Ohio children younger than 6 have been sexually trafficked by their own parents in exchange for drugs, rent and cash, a new report indicates.
Information from the Ohio Network of Children’s Advocacy Centers shows that 51 minors from across the state were potential human-trafficking victims — five of them age 6 or younger — over a nine-month period. The network has a state contract to screen children referred by law enforcement, children’s services agencies and others, to determine whether they may have been trafficked.
Statistics from July 2013 to March 2014 showed all but five of the 51 minors reported were 13 to 18 years old. Only one case involved a male. They came from both urban and rural areas of the state.
“I’m most shocked that families are doing this to their own children,” said the director of the advocacy center that originally detected three of the cases involving the youngest children. She asked not to be identified for this story to avoid pinpointing specific details about the cases that might cause problems for the children, or jeopardize legal proceedings.
“We think it happens to young girls who are runaways. But with these youngest kids, it’s their actual families who are trafficking them.”
She said more information about what happened to very young children gradually comes out over time as they are in counseling and other therapeutic programs.
Information on at least three of the five youngest victims indicated they were trafficked sexually by one or both of their parents in “exchange for drugs, rent, goods or money,” said Amy Deverson Roberts of the children’s advocacy network.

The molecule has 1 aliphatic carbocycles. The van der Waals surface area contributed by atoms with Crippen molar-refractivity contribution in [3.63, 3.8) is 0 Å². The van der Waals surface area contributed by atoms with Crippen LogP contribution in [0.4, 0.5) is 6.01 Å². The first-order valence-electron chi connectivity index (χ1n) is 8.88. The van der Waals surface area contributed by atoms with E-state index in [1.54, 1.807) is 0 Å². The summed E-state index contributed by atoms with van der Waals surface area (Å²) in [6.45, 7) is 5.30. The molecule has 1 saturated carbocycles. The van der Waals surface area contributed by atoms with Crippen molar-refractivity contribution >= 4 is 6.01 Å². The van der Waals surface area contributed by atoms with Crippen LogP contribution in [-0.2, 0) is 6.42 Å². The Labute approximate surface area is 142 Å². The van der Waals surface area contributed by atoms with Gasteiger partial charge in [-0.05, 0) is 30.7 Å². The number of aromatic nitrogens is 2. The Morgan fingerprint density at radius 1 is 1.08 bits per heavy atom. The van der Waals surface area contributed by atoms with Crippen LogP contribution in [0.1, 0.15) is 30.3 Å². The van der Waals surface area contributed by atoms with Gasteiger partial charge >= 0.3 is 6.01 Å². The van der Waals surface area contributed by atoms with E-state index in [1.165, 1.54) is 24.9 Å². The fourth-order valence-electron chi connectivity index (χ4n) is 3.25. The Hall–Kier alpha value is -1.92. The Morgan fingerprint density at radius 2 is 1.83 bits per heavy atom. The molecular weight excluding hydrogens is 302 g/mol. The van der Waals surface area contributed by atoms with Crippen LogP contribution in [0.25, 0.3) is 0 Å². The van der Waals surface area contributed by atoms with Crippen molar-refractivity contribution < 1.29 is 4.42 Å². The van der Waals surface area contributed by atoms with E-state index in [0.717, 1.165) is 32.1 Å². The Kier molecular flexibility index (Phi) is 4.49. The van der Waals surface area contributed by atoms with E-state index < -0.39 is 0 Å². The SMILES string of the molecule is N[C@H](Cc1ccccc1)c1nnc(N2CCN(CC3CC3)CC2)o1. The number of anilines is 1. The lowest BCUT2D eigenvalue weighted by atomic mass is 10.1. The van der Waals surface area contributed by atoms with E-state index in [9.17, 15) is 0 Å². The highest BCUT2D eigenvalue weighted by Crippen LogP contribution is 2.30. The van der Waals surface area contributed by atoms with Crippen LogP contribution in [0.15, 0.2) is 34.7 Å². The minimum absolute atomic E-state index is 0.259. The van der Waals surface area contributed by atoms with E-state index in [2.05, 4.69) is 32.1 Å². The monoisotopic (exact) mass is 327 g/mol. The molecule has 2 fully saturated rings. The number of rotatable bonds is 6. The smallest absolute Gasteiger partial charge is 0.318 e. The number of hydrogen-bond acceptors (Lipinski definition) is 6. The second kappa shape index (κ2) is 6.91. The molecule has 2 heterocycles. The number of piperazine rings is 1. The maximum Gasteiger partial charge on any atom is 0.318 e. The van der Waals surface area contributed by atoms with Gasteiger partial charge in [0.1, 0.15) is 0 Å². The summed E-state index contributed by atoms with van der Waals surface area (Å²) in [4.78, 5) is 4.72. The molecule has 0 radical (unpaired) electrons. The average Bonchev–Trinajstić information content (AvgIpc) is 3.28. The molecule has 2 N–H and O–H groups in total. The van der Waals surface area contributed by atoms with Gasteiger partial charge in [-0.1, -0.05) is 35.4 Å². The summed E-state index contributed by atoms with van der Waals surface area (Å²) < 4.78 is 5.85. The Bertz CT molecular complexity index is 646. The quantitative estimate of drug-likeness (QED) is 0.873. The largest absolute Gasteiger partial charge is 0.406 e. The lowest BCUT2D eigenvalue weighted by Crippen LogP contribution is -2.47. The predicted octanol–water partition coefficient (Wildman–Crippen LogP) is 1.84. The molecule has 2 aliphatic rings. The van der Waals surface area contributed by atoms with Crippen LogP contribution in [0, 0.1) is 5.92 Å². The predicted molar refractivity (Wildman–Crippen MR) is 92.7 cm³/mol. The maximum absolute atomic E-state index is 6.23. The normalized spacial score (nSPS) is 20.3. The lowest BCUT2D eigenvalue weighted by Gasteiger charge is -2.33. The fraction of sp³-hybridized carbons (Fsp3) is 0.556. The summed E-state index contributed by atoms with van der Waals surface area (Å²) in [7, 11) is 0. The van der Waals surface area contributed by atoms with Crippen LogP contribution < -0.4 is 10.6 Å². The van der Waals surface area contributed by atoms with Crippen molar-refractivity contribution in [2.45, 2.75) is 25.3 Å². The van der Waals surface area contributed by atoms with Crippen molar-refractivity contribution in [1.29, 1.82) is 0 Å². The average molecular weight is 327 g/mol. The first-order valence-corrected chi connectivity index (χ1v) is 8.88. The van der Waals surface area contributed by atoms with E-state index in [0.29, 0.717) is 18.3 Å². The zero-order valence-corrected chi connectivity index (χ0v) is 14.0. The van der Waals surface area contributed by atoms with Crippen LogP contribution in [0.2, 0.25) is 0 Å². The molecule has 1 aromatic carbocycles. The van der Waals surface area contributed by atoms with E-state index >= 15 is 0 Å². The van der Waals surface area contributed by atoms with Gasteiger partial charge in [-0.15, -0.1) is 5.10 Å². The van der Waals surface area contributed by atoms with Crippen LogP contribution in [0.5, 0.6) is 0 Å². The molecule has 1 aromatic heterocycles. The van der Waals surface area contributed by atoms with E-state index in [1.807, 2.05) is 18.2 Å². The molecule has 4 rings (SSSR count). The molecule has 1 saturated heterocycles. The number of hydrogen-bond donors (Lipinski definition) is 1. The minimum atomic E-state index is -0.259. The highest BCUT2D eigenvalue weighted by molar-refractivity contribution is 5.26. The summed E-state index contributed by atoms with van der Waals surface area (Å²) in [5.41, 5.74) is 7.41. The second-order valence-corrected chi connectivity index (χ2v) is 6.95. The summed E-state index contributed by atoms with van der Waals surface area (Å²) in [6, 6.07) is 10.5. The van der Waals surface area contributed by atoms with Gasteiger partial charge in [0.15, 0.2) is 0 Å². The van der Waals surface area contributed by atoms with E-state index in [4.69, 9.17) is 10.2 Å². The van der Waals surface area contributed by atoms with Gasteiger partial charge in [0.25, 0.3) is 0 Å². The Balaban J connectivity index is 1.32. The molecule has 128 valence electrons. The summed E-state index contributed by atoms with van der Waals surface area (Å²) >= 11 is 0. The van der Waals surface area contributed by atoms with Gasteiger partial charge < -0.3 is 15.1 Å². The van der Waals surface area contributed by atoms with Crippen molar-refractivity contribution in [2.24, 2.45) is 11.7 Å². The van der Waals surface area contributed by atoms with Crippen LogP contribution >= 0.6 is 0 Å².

She said some cases have been referred for prosecution and others are pending. She could not release specifics about any cases.
The suspected victims were referred for help to law enforcement, children’s services, mental-health providers and other agencies as needed, Roberts said.
“It’s all about collaboration to provide the best services for victims,” Roberts said.
The network last year received a $523,000, two-year grant from the Ohio Department of Job and Family Services to provide training to detect signs of trafficking, to put on education programs, and to handle child referrals. The grant came from a trafficking task force created in an executive order by Gov. John Kasich.
Officials estimate that 1,100 children are forced into the sex trade each year in Ohio; 13 is the most common age for children to be victimized.
Trafficking victims can get help by calling a national hotline, 1-888-373-7888, or texting the word INFO to 233733.
Original article can be found here.